Enfield's Social Housing Crisis

Shelter, the housing charity, has produced a league table of local authorities. The table ranks councils by how good they are at getting affordable homes built. Enfield ranks 199th out of 323 councils in England and 18th out of 33 councils in the Greater London. The verdict on the Borough has to be that it could do a lot better.

The housing waiting list is approaching 6,258 households and Shelter says that almost 2,916 new affordable homes are needed every year. But in 2008/9 Enfield delivered only 15% of the affordable homes needed and just 423 homes were provided. The total number of lettings made to new social tenants last year was 776. At this rate, according to experts, it will take approximately 8 years to clear the current waiting list.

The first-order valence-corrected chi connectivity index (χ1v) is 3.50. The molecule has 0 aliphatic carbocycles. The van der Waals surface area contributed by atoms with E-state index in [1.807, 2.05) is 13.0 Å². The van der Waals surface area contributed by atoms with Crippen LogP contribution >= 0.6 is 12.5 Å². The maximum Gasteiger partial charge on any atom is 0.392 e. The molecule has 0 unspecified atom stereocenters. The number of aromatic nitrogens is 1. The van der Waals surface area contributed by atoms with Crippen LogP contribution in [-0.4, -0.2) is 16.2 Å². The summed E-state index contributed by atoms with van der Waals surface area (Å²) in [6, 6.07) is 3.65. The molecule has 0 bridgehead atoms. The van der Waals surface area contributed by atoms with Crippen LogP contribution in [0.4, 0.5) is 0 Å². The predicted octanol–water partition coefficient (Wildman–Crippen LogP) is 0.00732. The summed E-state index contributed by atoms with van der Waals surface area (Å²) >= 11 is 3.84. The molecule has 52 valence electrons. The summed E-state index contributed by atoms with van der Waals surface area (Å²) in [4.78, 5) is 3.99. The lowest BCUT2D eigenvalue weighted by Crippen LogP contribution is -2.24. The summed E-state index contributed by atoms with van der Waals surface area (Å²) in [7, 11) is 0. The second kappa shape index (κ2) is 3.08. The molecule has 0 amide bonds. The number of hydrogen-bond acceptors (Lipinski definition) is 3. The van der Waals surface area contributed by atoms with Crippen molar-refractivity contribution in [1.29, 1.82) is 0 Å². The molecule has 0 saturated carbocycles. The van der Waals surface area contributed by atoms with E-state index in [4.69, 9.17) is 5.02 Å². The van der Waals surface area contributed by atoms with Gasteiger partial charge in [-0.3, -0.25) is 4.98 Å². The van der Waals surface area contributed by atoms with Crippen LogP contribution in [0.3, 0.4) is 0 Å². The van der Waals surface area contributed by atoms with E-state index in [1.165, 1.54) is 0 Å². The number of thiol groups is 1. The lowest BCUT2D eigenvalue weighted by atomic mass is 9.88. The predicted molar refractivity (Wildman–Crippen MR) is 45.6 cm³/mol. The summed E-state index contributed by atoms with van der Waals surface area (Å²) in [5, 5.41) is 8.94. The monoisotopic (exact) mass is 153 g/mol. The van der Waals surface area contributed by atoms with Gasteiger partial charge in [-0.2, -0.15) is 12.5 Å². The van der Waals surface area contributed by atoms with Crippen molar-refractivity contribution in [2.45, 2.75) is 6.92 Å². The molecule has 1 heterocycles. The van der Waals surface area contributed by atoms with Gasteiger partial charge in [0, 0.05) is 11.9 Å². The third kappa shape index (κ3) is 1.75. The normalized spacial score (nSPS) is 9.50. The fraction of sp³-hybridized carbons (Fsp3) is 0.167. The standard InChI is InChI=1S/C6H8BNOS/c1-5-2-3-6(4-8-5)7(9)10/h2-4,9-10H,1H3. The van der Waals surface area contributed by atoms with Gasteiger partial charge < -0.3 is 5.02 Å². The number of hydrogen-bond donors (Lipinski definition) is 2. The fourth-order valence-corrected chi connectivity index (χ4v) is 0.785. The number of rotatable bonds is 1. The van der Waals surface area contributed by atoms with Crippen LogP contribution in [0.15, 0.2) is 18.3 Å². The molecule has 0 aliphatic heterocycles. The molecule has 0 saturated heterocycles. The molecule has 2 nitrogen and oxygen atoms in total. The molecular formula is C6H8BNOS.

Shelter says that there are things councils can do, if they make housing a priority. This includes things like selling council land at below market prices to be developed for affordable housing, rather than taking the highest offer.

Housing is a basic human need but our housing system is clearly failing. The average house price in Enfield last year was £228,500. To buy that average home, Shelter calculates that you would need an annual income of £50,622. But the average income was just £24,195 a year.

Most people are simply priced out of the housing market. It is a gap that local councils should be filling. Even within the current failed system there is room for improvement. But there needs to be a radical break at national level with a policy that has put an end to the building of council houses, and gambled everything on the private sector.

Public investment in massive house building programme would go a long way to tackling the housing crisis and at the same time help to stop the economy plunging back into recession.